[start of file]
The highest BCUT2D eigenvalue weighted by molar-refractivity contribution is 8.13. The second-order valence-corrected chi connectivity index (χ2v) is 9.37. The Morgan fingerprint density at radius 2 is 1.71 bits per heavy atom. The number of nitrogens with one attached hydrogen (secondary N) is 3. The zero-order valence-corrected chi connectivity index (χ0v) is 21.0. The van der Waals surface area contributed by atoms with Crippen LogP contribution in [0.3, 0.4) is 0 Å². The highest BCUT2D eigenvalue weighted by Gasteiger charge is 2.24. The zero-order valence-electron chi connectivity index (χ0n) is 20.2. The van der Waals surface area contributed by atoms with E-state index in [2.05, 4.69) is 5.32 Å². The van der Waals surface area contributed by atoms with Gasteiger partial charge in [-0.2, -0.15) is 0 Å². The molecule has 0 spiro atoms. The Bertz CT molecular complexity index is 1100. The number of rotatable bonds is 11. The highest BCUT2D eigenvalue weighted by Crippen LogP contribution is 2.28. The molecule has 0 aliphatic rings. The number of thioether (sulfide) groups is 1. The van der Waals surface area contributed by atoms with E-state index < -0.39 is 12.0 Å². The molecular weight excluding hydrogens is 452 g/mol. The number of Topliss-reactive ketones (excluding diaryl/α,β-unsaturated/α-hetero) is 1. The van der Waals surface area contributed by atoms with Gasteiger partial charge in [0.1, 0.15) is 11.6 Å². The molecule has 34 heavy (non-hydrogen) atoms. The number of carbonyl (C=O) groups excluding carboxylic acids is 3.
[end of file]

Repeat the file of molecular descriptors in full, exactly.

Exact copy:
The highest BCUT2D eigenvalue weighted by molar-refractivity contribution is 8.13. The second-order valence-corrected chi connectivity index (χ2v) is 9.37. The Morgan fingerprint density at radius 2 is 1.71 bits per heavy atom. The number of nitrogens with one attached hydrogen (secondary N) is 3. The zero-order valence-corrected chi connectivity index (χ0v) is 21.0. The van der Waals surface area contributed by atoms with Crippen LogP contribution in [0.3, 0.4) is 0 Å². The highest BCUT2D eigenvalue weighted by Gasteiger charge is 2.24. The zero-order valence-electron chi connectivity index (χ0n) is 20.2. The van der Waals surface area contributed by atoms with E-state index in [2.05, 4.69) is 5.32 Å². The van der Waals surface area contributed by atoms with Gasteiger partial charge in [-0.2, -0.15) is 0 Å². The molecule has 0 spiro atoms. The Bertz CT molecular complexity index is 1100. The number of rotatable bonds is 11. The highest BCUT2D eigenvalue weighted by Crippen LogP contribution is 2.28. The molecule has 0 aliphatic rings. The number of thioether (sulfide) groups is 1. The van der Waals surface area contributed by atoms with E-state index < -0.39 is 12.0 Å². The molecular weight excluding hydrogens is 452 g/mol. The number of Topliss-reactive ketones (excluding diaryl/α,β-unsaturated/α-hetero) is 1. The van der Waals surface area contributed by atoms with Gasteiger partial charge in [0.1, 0.15) is 11.6 Å². The molecule has 34 heavy (non-hydrogen) atoms. The number of carbonyl (C=O) groups excluding carboxylic acids is 3.